Building and Modifying an Open-Source 3D Printer to Extrude Viable 3D Cell Cultures
Presented at the Fall 2017 Student Research Day at Chapman University.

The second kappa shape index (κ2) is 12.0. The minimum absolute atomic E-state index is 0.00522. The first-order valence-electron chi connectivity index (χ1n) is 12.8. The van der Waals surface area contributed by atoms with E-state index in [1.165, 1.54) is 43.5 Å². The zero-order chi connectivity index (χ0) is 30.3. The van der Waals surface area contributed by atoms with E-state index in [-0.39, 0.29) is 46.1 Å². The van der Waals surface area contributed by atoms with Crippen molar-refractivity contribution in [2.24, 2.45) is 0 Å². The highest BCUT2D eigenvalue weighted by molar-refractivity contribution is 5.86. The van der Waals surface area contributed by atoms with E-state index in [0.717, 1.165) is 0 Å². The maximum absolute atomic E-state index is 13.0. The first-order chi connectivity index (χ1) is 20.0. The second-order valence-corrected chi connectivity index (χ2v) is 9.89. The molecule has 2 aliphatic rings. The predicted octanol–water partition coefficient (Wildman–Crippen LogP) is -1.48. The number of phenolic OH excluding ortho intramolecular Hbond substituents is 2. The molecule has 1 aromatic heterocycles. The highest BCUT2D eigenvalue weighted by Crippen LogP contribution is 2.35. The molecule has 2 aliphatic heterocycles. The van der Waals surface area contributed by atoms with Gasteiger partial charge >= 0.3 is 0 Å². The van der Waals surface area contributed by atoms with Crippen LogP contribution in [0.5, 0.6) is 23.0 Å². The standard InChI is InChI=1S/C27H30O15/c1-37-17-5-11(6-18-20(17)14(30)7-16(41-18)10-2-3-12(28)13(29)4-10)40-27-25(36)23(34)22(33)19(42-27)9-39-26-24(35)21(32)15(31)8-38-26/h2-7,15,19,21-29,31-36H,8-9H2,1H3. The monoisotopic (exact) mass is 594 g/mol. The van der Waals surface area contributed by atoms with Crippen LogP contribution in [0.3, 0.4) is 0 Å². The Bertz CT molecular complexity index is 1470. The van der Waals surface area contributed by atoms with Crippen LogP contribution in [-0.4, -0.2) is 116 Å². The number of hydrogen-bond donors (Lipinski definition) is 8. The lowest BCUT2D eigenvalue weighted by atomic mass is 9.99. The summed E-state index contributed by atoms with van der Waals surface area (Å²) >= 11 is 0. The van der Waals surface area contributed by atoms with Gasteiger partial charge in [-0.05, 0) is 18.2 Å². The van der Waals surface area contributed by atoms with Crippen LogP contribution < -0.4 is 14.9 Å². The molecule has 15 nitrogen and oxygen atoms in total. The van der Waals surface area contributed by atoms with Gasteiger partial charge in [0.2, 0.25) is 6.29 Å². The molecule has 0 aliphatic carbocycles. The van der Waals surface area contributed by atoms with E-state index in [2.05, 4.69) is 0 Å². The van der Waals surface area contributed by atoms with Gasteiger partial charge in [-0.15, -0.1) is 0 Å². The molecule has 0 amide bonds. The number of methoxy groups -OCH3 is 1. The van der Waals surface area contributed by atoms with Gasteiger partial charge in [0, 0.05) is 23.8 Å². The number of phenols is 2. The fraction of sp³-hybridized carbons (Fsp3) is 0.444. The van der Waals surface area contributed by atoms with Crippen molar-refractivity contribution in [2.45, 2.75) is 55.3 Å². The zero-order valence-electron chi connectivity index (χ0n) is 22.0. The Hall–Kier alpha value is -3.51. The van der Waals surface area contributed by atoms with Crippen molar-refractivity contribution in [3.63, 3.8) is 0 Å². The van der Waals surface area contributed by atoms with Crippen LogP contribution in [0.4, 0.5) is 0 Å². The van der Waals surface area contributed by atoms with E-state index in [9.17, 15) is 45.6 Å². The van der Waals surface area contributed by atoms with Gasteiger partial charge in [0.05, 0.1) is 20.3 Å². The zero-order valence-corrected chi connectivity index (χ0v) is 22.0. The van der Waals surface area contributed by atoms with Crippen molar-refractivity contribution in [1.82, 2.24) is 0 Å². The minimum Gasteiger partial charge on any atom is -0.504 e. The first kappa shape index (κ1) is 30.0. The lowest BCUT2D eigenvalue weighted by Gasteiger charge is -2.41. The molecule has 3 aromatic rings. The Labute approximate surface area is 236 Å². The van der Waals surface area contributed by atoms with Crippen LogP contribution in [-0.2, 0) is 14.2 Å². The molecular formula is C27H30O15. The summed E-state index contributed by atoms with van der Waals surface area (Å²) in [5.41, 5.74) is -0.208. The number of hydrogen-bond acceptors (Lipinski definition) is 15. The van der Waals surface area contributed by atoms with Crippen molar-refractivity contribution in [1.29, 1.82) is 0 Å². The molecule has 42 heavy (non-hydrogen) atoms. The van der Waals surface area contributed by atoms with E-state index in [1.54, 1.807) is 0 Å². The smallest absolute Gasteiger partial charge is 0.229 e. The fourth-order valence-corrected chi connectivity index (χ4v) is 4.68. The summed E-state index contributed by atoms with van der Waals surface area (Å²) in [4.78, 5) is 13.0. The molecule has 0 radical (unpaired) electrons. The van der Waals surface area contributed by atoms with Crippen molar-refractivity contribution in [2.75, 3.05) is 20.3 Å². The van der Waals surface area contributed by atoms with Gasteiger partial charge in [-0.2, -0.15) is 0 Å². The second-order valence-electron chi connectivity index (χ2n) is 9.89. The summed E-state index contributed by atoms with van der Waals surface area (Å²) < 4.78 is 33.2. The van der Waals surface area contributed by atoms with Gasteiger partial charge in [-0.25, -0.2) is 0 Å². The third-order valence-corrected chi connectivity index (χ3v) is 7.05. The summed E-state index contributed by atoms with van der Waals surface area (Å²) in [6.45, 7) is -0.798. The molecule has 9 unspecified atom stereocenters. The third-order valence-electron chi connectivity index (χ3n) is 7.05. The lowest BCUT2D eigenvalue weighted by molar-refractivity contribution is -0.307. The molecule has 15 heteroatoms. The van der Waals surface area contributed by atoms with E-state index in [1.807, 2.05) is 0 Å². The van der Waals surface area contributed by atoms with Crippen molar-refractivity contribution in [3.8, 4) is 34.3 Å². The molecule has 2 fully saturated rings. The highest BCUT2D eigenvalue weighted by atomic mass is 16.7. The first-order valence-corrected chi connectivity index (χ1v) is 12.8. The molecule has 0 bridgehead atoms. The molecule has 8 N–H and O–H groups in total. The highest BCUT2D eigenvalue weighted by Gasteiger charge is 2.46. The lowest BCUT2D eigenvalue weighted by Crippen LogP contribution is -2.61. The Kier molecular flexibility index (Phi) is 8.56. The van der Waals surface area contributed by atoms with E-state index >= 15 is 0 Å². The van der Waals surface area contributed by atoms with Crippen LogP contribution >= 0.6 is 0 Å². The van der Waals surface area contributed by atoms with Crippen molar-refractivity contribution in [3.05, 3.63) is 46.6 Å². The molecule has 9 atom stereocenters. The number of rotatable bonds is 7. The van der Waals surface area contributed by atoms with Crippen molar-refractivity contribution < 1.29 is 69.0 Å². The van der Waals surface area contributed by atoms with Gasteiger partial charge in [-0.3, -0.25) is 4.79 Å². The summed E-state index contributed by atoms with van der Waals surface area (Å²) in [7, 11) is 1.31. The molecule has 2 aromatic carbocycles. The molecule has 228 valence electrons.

Additive manufacturing, also known as 3D printing, has developed since its inception to enable the printing of various biological materials with tissue scaffolds. In 2004, an online project began to enable 3D printers to self-replicate using minimal extra materials, known as the RepRap community. The overarching goal of this project is to build an open-source RepRap 3D printer (Mendel90 model) in order to make modifications to the print head to extrude functional cell matrixes. This will be done in part by utilizing the 3D printer on Chapman’s campus, consistent with the self-replication model. The first phase of this project was completed this semester, which included extensive research into the method for building the printer as well as possible future directions of this bioprinting project, which includes applications in tissue engineering and drug development. The extruder head was also created as a deliverable, using Chapman’s 3D printer to print plastic parts. Learning objectives of this project include developing an understanding of engineering and software development via the process of building a 3D printer from scratch. The ultimate objectives for this project are to build a 3D printer and modify it to print biological materials.